An assay for nuclear-localized androgen receptor splice variant 7 protein in circulating tumor cells identified patients with metastatic castration-resistant prostate cancer who had better outcomes from treatment with taxanes, and those who did better with androgen receptor-signaling inhibitors.
Howard I. Scher, MD
An assay for nuclear-localized androgen receptor splice variant 7 (AR-V7) protein in circulating tumor cells (CTCs) identified patients with metastatic castration-resistant prostate cancer (mCRPC) who had better outcomes from treatment with taxanes, and those who did better with androgen receptor-signaling (ARS) inhibitors. AR-V7—positive patients had superior outcomes with taxanes while AR-V7–negative patents had better outcomes with ARS inhibitor treatment.1
For patients who were positive for AR-V7 according to the Oncotype DX AR-V7 Nucleus Detect test, developed by Epic Sciences, the median overall survival (OS) was 14.3 months with taxane-based chemotherapy compared with 7.3 months for those who received ARS inhibitors (HR, 0.62; 95% CI, 0.28-1.39; P  =  .25).
Conversely, patients who were negative for AR-V7 had a superior median OS when treated with ARS inhibitors (19.8 vs. 12.8 months; HR, 1.67; 95% CI, 1.00-2.81; P  =  .05).
Investigators concluded that the assay may help physicians choose the appropriate treatment for this patient population.
“This liquid biopsy test addresses a critical unmet need at a decision point in management to predict and select the therapy that is most likely to extend a patient's life,” lead author Howard Scher, MD, co-chair of the Center for Mechanism Based Therapy and head of the Biomarker Development Initiative at Memorial Sloan Kettering Cancer Center, said in a statement.
“During the treatment of metastatic prostate cancer, physicians will now be able to use AR-V7 status to determine when a patient's cancer has become resistant to androgen receptor—directed therapy and will respond better to chemotherapy, enabling the patient to live longer,” he added.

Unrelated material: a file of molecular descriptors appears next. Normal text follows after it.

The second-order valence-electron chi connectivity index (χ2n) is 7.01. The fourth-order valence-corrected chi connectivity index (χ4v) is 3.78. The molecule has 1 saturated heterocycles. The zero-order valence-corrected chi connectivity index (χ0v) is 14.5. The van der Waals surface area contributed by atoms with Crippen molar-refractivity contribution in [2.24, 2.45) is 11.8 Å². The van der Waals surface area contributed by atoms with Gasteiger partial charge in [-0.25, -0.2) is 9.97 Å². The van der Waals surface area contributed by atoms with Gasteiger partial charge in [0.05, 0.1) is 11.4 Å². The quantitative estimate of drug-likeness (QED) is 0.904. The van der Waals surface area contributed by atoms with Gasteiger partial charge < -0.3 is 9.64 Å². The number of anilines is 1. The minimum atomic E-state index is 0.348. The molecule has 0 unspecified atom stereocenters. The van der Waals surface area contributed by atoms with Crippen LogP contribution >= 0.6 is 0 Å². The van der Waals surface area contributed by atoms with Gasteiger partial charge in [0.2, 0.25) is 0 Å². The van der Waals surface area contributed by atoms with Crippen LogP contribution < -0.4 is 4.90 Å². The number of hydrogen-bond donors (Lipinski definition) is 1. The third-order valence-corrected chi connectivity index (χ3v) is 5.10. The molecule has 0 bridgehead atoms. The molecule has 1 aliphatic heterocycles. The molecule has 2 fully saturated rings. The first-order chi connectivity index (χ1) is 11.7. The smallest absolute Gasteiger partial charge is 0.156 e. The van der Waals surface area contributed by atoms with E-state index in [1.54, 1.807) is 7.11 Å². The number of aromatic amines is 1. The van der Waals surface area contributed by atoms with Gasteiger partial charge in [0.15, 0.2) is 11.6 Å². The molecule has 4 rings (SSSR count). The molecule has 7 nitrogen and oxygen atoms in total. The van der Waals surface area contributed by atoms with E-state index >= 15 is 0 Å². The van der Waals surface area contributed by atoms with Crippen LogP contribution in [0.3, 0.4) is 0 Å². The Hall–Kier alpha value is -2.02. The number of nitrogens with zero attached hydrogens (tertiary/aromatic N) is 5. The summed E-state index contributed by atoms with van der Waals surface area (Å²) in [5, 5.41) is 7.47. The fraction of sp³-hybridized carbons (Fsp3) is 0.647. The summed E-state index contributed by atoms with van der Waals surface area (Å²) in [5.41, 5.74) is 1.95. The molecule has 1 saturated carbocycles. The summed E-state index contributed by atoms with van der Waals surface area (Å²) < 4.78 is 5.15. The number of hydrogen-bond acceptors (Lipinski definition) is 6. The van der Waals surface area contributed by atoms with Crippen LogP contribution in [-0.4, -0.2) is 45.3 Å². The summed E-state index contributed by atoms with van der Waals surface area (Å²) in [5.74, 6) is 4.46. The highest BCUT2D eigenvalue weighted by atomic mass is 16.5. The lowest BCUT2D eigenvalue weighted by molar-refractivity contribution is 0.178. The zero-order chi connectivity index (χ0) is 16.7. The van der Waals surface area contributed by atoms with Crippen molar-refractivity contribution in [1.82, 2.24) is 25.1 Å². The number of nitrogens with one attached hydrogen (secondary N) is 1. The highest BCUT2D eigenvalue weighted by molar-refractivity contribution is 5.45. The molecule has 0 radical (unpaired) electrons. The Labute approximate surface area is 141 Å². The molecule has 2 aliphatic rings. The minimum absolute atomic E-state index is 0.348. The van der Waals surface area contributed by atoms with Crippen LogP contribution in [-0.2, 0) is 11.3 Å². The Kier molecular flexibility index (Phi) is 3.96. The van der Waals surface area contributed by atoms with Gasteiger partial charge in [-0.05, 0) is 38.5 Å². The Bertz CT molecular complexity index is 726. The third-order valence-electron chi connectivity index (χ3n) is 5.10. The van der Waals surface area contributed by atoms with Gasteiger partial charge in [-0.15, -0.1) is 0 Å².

Previous study results have shown that AR-V7 is linked with resistance to enzalutamide (Xtandi) and abiraterone acetate (Zytiga), ARS inhibitors demonstrated to improve survival in this patient population.2 Approximately 10% to 20% of chemotherapy-naïve men are refractory to ARS inhibitors.
Scher et al included blood samples from 142 patients undergoing a change in systemic therapy for progressive disease. Seventy-two samples were collected before initiation of taxane therapy and 70 before the start of therapy with an ARS inhibitor. Seventy men were deemed high risk per standard prognostic factors.
Patients were not randomly assigned to treatment, but treating physicians were blinded to the patient’s AR-V7 status and CTC count. Physicians elected to use ARS inhibitors more often as a second-line treatment and use taxanes for later lines of therapy.
Scher et al found that median age, hemoglobin levels, albumin levels, and the presence of lung and/or liver metastases before therapy did not affect treatment choice. However, patients in the taxane arm had higher levels of lactate dehydrogenase (245.0 vs 203.0 U/L; P  < .001), PSA (133.4 vs 30.3 ng/mL; P  < .001), and alkaline phosphatase (126.5 vs 9.5 U/L; P  =  .01).
Rates of AR-V7 positivity were similar between the validation (34 of 142; 23.9%) and training (31 of 123; 25.2%) cohorts.
Overall, patients in the ARS inhibitor arm had superior median survival time (16.0 vs 12.9 months), but investigators did not observe a significant difference in survival rates between the treatment groups (P  =  .18).
Investigators developed a patient-specific risk score from the training cohort and calculated estimated median survival based on AR-V7 status, risk score, and choice of treatment. The median risk score was —0.632.